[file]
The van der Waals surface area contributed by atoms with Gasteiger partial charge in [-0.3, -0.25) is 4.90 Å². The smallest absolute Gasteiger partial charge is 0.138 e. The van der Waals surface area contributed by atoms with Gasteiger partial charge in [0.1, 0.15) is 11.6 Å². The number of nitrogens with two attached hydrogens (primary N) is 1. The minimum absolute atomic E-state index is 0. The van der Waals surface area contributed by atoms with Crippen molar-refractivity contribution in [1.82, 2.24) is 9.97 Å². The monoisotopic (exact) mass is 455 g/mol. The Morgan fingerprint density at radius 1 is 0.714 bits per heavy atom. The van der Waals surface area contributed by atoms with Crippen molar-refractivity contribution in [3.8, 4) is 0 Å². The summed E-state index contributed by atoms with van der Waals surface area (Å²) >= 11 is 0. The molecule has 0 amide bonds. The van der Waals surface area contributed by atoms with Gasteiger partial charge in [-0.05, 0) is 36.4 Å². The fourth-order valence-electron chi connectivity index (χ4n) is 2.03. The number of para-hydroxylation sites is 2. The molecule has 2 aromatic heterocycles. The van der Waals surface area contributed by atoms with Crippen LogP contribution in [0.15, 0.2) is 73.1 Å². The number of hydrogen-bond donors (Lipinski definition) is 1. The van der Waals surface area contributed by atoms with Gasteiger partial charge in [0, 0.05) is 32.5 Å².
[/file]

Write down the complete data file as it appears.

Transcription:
The van der Waals surface area contributed by atoms with Gasteiger partial charge in [-0.3, -0.25) is 4.90 Å². The smallest absolute Gasteiger partial charge is 0.138 e. The van der Waals surface area contributed by atoms with Gasteiger partial charge in [0.1, 0.15) is 11.6 Å². The number of nitrogens with two attached hydrogens (primary N) is 1. The minimum absolute atomic E-state index is 0. The van der Waals surface area contributed by atoms with Crippen molar-refractivity contribution in [1.82, 2.24) is 9.97 Å². The monoisotopic (exact) mass is 455 g/mol. The Morgan fingerprint density at radius 1 is 0.714 bits per heavy atom. The van der Waals surface area contributed by atoms with Crippen molar-refractivity contribution in [3.8, 4) is 0 Å². The summed E-state index contributed by atoms with van der Waals surface area (Å²) >= 11 is 0. The molecule has 0 amide bonds. The van der Waals surface area contributed by atoms with Gasteiger partial charge in [-0.05, 0) is 36.4 Å². The fourth-order valence-electron chi connectivity index (χ4n) is 2.03. The number of para-hydroxylation sites is 2. The molecule has 2 aromatic heterocycles. The van der Waals surface area contributed by atoms with Crippen LogP contribution in [0.15, 0.2) is 73.1 Å². The number of hydrogen-bond donors (Lipinski definition) is 1. The van der Waals surface area contributed by atoms with Gasteiger partial charge in [0, 0.05) is 32.5 Å².